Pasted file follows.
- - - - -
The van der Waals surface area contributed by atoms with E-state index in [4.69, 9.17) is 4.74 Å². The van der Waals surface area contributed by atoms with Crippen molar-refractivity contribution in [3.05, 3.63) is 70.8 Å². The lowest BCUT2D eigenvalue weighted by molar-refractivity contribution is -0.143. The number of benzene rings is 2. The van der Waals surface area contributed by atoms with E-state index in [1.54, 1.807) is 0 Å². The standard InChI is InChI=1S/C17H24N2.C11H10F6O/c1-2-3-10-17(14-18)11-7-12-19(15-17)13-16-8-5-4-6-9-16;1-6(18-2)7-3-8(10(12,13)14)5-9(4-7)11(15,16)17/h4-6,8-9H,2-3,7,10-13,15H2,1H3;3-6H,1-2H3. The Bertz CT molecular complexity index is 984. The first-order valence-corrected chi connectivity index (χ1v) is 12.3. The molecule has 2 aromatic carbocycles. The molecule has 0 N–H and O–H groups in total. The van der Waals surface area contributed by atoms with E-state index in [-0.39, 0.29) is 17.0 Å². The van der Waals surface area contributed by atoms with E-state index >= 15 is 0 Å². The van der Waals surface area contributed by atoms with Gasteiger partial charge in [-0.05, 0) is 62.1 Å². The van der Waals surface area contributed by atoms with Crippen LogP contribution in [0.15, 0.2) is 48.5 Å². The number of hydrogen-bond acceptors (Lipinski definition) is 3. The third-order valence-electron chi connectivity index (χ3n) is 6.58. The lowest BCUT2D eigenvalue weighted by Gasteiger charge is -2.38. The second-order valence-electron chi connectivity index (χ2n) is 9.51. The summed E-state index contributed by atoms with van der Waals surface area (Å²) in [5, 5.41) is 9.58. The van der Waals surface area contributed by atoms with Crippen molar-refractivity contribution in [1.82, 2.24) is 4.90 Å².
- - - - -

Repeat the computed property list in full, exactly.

The van der Waals surface area contributed by atoms with E-state index in [4.69, 9.17) is 4.74 Å². The van der Waals surface area contributed by atoms with Crippen molar-refractivity contribution in [3.05, 3.63) is 70.8 Å². The lowest BCUT2D eigenvalue weighted by molar-refractivity contribution is -0.143. The number of benzene rings is 2. The van der Waals surface area contributed by atoms with E-state index in [1.54, 1.807) is 0 Å². The standard InChI is InChI=1S/C17H24N2.C11H10F6O/c1-2-3-10-17(14-18)11-7-12-19(15-17)13-16-8-5-4-6-9-16;1-6(18-2)7-3-8(10(12,13)14)5-9(4-7)11(15,16)17/h4-6,8-9H,2-3,7,10-13,15H2,1H3;3-6H,1-2H3. The Bertz CT molecular complexity index is 984. The first-order valence-corrected chi connectivity index (χ1v) is 12.3. The molecule has 2 aromatic carbocycles. The molecule has 0 N–H and O–H groups in total. The van der Waals surface area contributed by atoms with E-state index in [-0.39, 0.29) is 17.0 Å². The van der Waals surface area contributed by atoms with E-state index >= 15 is 0 Å². The van der Waals surface area contributed by atoms with Gasteiger partial charge in [-0.05, 0) is 62.1 Å². The van der Waals surface area contributed by atoms with Crippen LogP contribution in [0.15, 0.2) is 48.5 Å². The number of hydrogen-bond acceptors (Lipinski definition) is 3. The third-order valence-electron chi connectivity index (χ3n) is 6.58. The lowest BCUT2D eigenvalue weighted by Gasteiger charge is -2.38. The second-order valence-electron chi connectivity index (χ2n) is 9.51. The summed E-state index contributed by atoms with van der Waals surface area (Å²) in [5, 5.41) is 9.58. The van der Waals surface area contributed by atoms with Crippen molar-refractivity contribution in [1.82, 2.24) is 4.90 Å².